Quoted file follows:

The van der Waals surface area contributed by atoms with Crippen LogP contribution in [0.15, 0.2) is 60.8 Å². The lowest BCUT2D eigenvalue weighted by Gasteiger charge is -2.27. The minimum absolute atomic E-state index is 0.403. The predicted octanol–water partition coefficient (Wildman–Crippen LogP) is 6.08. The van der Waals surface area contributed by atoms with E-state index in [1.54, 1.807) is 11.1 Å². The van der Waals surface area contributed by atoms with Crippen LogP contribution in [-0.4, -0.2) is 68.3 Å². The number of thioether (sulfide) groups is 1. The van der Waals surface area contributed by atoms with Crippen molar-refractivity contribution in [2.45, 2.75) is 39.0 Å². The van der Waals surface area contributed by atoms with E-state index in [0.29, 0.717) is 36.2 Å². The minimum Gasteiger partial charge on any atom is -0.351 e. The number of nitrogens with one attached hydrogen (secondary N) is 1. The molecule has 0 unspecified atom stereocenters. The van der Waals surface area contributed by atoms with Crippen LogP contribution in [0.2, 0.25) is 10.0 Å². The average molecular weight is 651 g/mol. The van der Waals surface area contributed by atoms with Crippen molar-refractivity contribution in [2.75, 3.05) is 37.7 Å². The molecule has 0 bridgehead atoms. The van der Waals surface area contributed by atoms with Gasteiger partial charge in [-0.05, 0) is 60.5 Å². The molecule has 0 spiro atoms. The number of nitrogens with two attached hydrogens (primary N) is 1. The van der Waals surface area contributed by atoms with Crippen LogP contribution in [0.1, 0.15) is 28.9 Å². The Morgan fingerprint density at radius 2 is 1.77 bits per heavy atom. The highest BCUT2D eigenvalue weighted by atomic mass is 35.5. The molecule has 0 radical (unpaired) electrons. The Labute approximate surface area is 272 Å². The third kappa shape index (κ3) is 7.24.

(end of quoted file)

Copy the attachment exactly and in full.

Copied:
The van der Waals surface area contributed by atoms with Crippen LogP contribution in [0.15, 0.2) is 60.8 Å². The lowest BCUT2D eigenvalue weighted by Gasteiger charge is -2.27. The minimum absolute atomic E-state index is 0.403. The predicted octanol–water partition coefficient (Wildman–Crippen LogP) is 6.08. The van der Waals surface area contributed by atoms with E-state index in [1.54, 1.807) is 11.1 Å². The van der Waals surface area contributed by atoms with Crippen LogP contribution in [-0.4, -0.2) is 68.3 Å². The number of thioether (sulfide) groups is 1. The van der Waals surface area contributed by atoms with Crippen molar-refractivity contribution in [2.45, 2.75) is 39.0 Å². The van der Waals surface area contributed by atoms with E-state index in [0.29, 0.717) is 36.2 Å². The minimum Gasteiger partial charge on any atom is -0.351 e. The number of nitrogens with one attached hydrogen (secondary N) is 1. The molecule has 0 unspecified atom stereocenters. The van der Waals surface area contributed by atoms with Crippen LogP contribution in [0.2, 0.25) is 10.0 Å². The average molecular weight is 651 g/mol. The van der Waals surface area contributed by atoms with Crippen molar-refractivity contribution in [2.75, 3.05) is 37.7 Å². The molecule has 0 bridgehead atoms. The van der Waals surface area contributed by atoms with Gasteiger partial charge in [-0.05, 0) is 60.5 Å². The molecule has 0 spiro atoms. The number of nitrogens with two attached hydrogens (primary N) is 1. The van der Waals surface area contributed by atoms with Crippen LogP contribution in [0.1, 0.15) is 28.9 Å². The Morgan fingerprint density at radius 2 is 1.77 bits per heavy atom. The highest BCUT2D eigenvalue weighted by atomic mass is 35.5. The molecule has 0 radical (unpaired) electrons. The Labute approximate surface area is 272 Å². The third kappa shape index (κ3) is 7.24.